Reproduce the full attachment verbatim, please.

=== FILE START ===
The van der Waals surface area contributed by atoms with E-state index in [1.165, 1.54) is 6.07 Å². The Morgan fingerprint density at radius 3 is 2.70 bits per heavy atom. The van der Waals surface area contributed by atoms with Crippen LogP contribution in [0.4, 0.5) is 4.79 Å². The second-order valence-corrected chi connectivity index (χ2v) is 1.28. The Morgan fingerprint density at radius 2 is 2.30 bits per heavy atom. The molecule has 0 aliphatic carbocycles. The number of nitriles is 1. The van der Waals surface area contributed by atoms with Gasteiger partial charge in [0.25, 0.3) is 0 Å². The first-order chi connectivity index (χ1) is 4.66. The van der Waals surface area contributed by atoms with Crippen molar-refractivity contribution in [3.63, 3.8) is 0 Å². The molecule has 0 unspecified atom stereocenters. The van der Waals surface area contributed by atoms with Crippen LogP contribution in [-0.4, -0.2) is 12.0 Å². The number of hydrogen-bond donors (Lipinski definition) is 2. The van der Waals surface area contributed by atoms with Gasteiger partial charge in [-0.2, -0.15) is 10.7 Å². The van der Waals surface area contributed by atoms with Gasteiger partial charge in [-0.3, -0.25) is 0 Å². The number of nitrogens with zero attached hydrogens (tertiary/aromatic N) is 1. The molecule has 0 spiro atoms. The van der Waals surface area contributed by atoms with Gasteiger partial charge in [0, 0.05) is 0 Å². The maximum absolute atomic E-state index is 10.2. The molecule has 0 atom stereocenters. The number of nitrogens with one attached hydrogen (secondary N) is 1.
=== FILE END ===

The van der Waals surface area contributed by atoms with E-state index in [1.165, 1.54) is 6.07 Å². The Morgan fingerprint density at radius 3 is 2.70 bits per heavy atom. The van der Waals surface area contributed by atoms with Crippen LogP contribution in [0.4, 0.5) is 4.79 Å². The second-order valence-corrected chi connectivity index (χ2v) is 1.28. The Morgan fingerprint density at radius 2 is 2.30 bits per heavy atom. The molecule has 0 aliphatic carbocycles. The number of nitriles is 1. The van der Waals surface area contributed by atoms with Gasteiger partial charge in [0.25, 0.3) is 0 Å². The first-order chi connectivity index (χ1) is 4.66. The van der Waals surface area contributed by atoms with Crippen molar-refractivity contribution in [3.63, 3.8) is 0 Å². The molecule has 0 unspecified atom stereocenters. The van der Waals surface area contributed by atoms with Crippen LogP contribution in [-0.4, -0.2) is 12.0 Å². The number of hydrogen-bond donors (Lipinski definition) is 2. The van der Waals surface area contributed by atoms with Gasteiger partial charge in [-0.2, -0.15) is 10.7 Å². The van der Waals surface area contributed by atoms with Gasteiger partial charge in [-0.3, -0.25) is 0 Å². The number of nitrogens with zero attached hydrogens (tertiary/aromatic N) is 1. The molecule has 0 spiro atoms. The van der Waals surface area contributed by atoms with Gasteiger partial charge in [0, 0.05) is 0 Å². The maximum absolute atomic E-state index is 10.2. The molecule has 0 atom stereocenters. The number of nitrogens with one attached hydrogen (secondary N) is 1.